When you can’t meet a certain need it can be incredibly frustrating (on top of your stress). Silently acknowledge that you’d like to satisfy this need in the future, Eder said. “Addressing our needs — even when they can’t be met — is a meaningful form of emotional self-care that can help hold us over until the storm passes.”
Check in with yourself.
For Pershing, self-care is all about listening. Her biggest tip, she said, is to sit still and pay attention. “I literally sit for five minutes — somewhere quiet and comfy – and do a quick check-in physically, intellectually, emotionally [and] spiritually, asking ‘What do I notice? What do I need?’ in each area.”
Ask for help.
When her plate is too full, Pershing reminds herself to reach out. Specifically, she asks herself: “Can someone else do this piece?”
If not, she considers if she’s able to do it while maintaining the balance between movement and stillness (which, she said, self-care requires). If not, she considers if she can give herself permission to let it go.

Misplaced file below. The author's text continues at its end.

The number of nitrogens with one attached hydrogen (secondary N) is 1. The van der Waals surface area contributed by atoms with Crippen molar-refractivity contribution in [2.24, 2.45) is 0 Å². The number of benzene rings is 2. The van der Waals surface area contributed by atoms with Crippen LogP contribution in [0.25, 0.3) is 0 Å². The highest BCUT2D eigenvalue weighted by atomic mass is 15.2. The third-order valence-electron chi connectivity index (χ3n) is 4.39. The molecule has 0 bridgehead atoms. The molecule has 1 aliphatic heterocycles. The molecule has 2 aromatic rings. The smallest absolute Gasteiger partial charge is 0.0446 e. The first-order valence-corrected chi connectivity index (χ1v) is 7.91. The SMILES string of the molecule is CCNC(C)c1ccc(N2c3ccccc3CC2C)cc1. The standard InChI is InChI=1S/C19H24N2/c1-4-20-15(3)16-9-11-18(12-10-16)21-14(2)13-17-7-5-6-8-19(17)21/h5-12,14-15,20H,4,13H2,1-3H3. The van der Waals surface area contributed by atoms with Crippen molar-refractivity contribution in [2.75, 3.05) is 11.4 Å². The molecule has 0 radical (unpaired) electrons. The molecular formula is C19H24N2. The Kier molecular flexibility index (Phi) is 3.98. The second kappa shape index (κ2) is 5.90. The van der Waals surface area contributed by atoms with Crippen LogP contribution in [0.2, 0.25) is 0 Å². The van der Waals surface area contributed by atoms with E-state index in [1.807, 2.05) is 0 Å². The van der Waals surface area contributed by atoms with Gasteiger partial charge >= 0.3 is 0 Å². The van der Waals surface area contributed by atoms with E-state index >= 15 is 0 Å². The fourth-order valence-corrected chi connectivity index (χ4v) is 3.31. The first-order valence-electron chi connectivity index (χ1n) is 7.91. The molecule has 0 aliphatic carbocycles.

Decide what really matters.
Eder also suggested considering if you can relinquish some of your responsibilities and really hone in on what’s important.
“Stressful times can be instructive if you let them be. What is most important for you to accomplish today? What can wait?”
Self-care is personal. What you choose to do will depend on your personality and preferences. “One person’s spa treatment is another person’s half-marathon training,” Eder said. Your self-care practice might be active or restful, interactive or solitary, quiet or noisy, she said.
Whatever you choose, remember, too, that self-care is not a luxury or needless practice.
“Self-care is necessary to anything important we hope to do, any meaning we hope to have, and any difference we hope to make,” Pershing said.
If I asked you to judge how smart someone is, you’d know where to start. But if you were going to assess how wise that person is, what qualities would you consider?
Wisdom is the ability to make sound judgments and choices based on experience. It’s a virtue according to every great philosophical and religious tradition, from Aristotle to Confucius and Christianity to Judaism, Islam to Buddhism, and Taoism to Hinduism. According to the book From Smart to Wise, wisdom distinguishes great leaders from the rest of the pack. So what does it take to cultivate wisdom?